The Report on Recent Economic Developments of January 2016 analyses the Italian and international economic situation on the basis of the most recent indicators. The moderate recovery in the Italian economy continued between the close of 2015 and early 2016. Adjusted for the number of working days, growth in 2015 is expected to amount to 0.7 per cent (0.8 per cent on an unadjusted basis). On the basis of these assessments, annualized growth for 2016 (i.e. the growth that would be registered if GDP growth remained at the level estimated for the first quarter) would be 0.7 per cent. Services and a slow revival of the construction sector are sustaining current economic activity. The recovery of industry has weakened and has so far been modest and narrow. Compared with the first half of 2015, the improvement in labour market conditions has slackened, although the strong responsiveness of employment to cyclical conditions has been confirmed. The proportion of fixed-term employees that have shifted to permanent contracts has increased. Falling oil prices and the weakness of demand-side pressures have kept the inflation rate close to zero.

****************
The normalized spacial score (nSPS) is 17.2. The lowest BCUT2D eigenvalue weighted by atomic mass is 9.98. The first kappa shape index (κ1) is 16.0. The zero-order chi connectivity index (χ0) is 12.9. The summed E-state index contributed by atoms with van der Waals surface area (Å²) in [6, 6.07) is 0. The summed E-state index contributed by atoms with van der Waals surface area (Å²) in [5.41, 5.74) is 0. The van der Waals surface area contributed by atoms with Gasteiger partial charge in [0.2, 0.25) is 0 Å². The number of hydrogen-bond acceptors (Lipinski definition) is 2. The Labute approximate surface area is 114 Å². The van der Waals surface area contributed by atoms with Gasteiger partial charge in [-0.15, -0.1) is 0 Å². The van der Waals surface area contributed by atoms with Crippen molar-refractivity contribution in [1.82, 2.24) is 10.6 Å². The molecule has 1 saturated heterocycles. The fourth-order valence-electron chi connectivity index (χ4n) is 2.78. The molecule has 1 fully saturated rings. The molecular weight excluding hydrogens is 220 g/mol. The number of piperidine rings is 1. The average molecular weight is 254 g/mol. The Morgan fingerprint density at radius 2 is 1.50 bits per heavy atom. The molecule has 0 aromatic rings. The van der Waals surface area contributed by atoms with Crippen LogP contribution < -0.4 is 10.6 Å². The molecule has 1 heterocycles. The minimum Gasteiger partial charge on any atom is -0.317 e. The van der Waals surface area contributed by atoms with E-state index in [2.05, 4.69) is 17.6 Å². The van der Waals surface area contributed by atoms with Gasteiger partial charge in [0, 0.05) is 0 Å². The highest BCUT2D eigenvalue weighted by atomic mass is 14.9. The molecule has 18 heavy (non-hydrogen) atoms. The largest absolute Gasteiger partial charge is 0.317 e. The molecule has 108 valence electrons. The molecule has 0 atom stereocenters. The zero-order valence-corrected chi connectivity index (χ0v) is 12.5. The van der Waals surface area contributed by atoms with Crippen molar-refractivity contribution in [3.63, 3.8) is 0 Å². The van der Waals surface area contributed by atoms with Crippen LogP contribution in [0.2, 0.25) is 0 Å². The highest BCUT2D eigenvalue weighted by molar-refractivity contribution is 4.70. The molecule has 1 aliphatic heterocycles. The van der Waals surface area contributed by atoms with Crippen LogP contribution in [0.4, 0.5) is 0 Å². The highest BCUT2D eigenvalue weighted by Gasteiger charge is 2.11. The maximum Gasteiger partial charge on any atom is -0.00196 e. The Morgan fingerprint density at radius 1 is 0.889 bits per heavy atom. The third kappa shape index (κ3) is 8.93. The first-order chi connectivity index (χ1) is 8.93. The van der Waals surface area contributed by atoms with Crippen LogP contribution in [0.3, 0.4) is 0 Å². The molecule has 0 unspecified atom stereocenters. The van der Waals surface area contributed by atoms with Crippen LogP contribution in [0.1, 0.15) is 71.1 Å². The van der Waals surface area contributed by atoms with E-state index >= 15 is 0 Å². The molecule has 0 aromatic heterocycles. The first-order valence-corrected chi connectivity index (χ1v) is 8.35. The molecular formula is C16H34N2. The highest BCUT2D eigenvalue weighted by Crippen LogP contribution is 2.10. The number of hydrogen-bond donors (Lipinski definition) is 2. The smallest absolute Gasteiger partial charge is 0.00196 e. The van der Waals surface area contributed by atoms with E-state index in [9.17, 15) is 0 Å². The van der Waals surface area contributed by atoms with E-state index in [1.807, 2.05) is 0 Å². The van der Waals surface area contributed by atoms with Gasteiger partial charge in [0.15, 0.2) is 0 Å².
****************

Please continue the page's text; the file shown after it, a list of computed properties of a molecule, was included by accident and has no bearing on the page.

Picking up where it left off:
The Italian recovery is exposed to risks in the international environment. Fears about China and the fall in oil prices have fuelled financial and currency instability, intensifying global deflationary pressures. A further substantial decline in oil prices would not be entirely welcome news for importing countries. By reducing inflation expectations, it tightens monetary conditions. The European Central Bank’s action to counter deflation through QE is challenging, as demonstrated by the decline in inflation expectations despite the strengthening of the monetary stimulus. The decline in oil prices also worsens the financial situation of oil producers, triggering sharp slowdowns. In January, the IMF again lowered its forecast for world trade growth in 2016 and 2017 to 3.4 and 4.1 per cent, respectively.